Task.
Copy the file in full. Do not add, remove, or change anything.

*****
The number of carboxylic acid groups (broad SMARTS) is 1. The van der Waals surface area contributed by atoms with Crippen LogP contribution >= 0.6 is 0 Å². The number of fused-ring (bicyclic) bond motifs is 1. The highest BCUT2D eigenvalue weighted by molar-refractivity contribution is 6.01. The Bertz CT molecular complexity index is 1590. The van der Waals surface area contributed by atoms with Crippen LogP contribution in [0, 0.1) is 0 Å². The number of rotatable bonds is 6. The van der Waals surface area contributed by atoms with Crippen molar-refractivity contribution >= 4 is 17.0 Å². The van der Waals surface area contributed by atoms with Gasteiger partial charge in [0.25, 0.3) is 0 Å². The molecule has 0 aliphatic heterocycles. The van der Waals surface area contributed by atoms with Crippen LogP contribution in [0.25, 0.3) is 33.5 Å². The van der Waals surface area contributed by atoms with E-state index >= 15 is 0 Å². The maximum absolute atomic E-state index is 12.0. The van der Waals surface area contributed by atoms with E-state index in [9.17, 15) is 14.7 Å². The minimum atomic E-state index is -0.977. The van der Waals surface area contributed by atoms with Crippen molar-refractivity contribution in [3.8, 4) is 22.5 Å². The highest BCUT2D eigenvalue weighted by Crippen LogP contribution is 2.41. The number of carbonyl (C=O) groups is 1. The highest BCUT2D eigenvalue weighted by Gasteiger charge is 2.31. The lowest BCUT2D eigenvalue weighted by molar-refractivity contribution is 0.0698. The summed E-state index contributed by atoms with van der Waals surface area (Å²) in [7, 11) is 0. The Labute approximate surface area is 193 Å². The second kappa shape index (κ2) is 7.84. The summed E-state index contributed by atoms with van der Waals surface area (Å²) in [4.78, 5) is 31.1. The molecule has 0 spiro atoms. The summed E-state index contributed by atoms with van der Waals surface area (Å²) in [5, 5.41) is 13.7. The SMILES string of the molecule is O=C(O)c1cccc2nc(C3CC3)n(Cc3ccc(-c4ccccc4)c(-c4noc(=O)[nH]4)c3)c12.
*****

The number of carboxylic acid groups (broad SMARTS) is 1. The van der Waals surface area contributed by atoms with Crippen LogP contribution >= 0.6 is 0 Å². The number of fused-ring (bicyclic) bond motifs is 1. The highest BCUT2D eigenvalue weighted by molar-refractivity contribution is 6.01. The Bertz CT molecular complexity index is 1590. The van der Waals surface area contributed by atoms with Crippen LogP contribution in [0, 0.1) is 0 Å². The number of rotatable bonds is 6. The van der Waals surface area contributed by atoms with Crippen molar-refractivity contribution >= 4 is 17.0 Å². The van der Waals surface area contributed by atoms with Gasteiger partial charge in [0.25, 0.3) is 0 Å². The molecule has 0 aliphatic heterocycles. The van der Waals surface area contributed by atoms with Crippen LogP contribution in [0.25, 0.3) is 33.5 Å². The van der Waals surface area contributed by atoms with E-state index >= 15 is 0 Å². The maximum absolute atomic E-state index is 12.0. The van der Waals surface area contributed by atoms with E-state index in [9.17, 15) is 14.7 Å². The minimum atomic E-state index is -0.977. The van der Waals surface area contributed by atoms with Crippen molar-refractivity contribution in [3.8, 4) is 22.5 Å². The highest BCUT2D eigenvalue weighted by Crippen LogP contribution is 2.41. The number of carbonyl (C=O) groups is 1. The highest BCUT2D eigenvalue weighted by Gasteiger charge is 2.31. The lowest BCUT2D eigenvalue weighted by molar-refractivity contribution is 0.0698. The summed E-state index contributed by atoms with van der Waals surface area (Å²) in [7, 11) is 0. The Labute approximate surface area is 193 Å². The second kappa shape index (κ2) is 7.84. The summed E-state index contributed by atoms with van der Waals surface area (Å²) in [4.78, 5) is 31.1. The molecule has 0 spiro atoms. The summed E-state index contributed by atoms with van der Waals surface area (Å²) in [5, 5.41) is 13.7. The SMILES string of the molecule is O=C(O)c1cccc2nc(C3CC3)n(Cc3ccc(-c4ccccc4)c(-c4noc(=O)[nH]4)c3)c12.